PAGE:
Inked Mag Staff
October 12th, 2022
The Ultimate Connect
The founder of Urban Necessities shares how he built an empire from $40 and a dream.
Interview by Dominic Ciambrone
Photos by Bryam Villacres
Let’s start from the very beginning. Can you introduce yourself?
My name is Jaysse Lopez and I’m from Perth Amboy, New Jersey. Puerto Rican descent. Section 8 boy. And I didn’t know we were poor. I was having too much fun, you know what I mean? [Those weren’t] things you focused on when you were a kid. I’m, like, the modern-day Al Bundy, sneaker version.
You said the modern-day Al Bundy.
So, like, I have my own Peg, she’s hot. She cooks, unlike Peg. She reminds me I ain’t [special] every day and always has something really witty and snarky to say to me. I go to work and I try to sell shoes. I enjoy selling shoes and I have a lot of sarcasm. And instead of going to Polk High and scoring three touchdowns in one game, I started with one shoe and $40.
What were your early days of collecting like?
My first pair of real sneakers, it was in 1990 when the Air Max 90s came out. The first sneaker I saw a fuckin’ commercial for that I was like, “Oh shit, I need that, mom, I need that,” was the Air Max 90 Infrared. They were $110 back then. My mother was working at a warehouse for $2.34 an hour. She put ’em on layaway. By the time she got ’em out, they weren’t even my size any more. I burst out of them. I fuckin’ wore them shits ’til the midsoles popped, bro.
So you had your toes hanging out?
Yeah. I ripped through ’em. I for sure ripped through ’em, but that’s all I had. Then in high school, my mother remarried and I had a pretty cool stepdad. He was always trying to incentivize me. He knew I was a name-brand whore, like most kids, especially when you don’t have shit. So he’d be like, “Alright, if you get A’s, I’ll fuckin’ buy you shoes.” He didn’t really buy me too many shoes since I never really got A’s, but when he was buying me shoes, I hated the fact that everybody went for the same shit, which was Jordans. So I passed up Jordan Playoff 8s for Derrick Coleman British Knights, you know what I’m saying? I passed up a few good ones. I passed up some ones where even now I’m like, “What the fuck was I thinking?”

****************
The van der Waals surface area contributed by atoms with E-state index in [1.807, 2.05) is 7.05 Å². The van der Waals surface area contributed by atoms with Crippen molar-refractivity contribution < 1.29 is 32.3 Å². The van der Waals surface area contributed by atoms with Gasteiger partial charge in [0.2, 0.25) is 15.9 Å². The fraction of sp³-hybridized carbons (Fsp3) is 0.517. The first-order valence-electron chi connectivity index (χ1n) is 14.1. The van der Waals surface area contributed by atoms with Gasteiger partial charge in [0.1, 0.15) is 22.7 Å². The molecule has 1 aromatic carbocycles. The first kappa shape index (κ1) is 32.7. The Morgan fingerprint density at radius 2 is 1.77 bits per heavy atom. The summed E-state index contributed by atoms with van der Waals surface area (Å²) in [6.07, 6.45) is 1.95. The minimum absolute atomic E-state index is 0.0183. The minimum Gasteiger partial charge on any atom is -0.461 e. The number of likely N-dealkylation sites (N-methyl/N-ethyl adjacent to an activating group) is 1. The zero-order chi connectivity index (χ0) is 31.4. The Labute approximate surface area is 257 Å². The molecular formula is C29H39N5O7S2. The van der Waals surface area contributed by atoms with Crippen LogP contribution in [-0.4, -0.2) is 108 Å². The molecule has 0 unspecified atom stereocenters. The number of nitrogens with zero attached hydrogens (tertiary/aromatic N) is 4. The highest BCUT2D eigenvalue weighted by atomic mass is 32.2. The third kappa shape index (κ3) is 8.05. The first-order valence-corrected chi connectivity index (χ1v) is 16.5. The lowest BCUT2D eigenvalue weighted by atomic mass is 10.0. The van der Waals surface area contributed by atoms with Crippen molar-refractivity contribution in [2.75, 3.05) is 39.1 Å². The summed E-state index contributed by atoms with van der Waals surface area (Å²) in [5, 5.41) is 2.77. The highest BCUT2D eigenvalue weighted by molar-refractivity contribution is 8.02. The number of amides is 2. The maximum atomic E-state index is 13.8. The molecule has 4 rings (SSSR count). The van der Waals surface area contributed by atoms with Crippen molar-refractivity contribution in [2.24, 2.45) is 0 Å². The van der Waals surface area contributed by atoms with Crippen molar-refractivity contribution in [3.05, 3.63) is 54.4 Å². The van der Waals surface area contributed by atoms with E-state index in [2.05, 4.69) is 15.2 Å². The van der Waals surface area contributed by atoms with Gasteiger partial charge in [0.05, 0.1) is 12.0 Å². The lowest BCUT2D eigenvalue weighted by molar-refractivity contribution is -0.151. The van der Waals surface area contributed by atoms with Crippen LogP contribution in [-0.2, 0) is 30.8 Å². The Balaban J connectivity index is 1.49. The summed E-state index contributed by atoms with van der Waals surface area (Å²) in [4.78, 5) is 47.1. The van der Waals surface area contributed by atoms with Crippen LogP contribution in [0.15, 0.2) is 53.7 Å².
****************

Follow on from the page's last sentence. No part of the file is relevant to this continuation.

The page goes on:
Well, that’s the thing. You just wanted shoes to wear and stand out.
Yeah. It was never with the intention of, “Yo, these are going to be worth something.” Once I finally got a job and I was buying sneakers but I was still living at home, I remember telling my mom, like, “Yo, I’m hungry.” She’d be like, “Oh, well, why don’t you fuckin’ eat the sneakers you just bought?”
When did you open the store?
September 17, 2014.
It’s been eight years. So how did Urban Necessities come together?
Ten years ago, I lost my job. I met a girl. I told her I’m into sneakers and that I think I could sell shoes until I find another job. I put in over a hundred applications. I was either overqualified or underqualified for the shit that I applied for. I got evicted out of my apartment because I’m fuckin’ living beyond my means like most people. Six months later, I started selling shoes. The Area 72 Barkley Posites was the first shoe I sold, with the intention of buying three so I could sell two, keep one.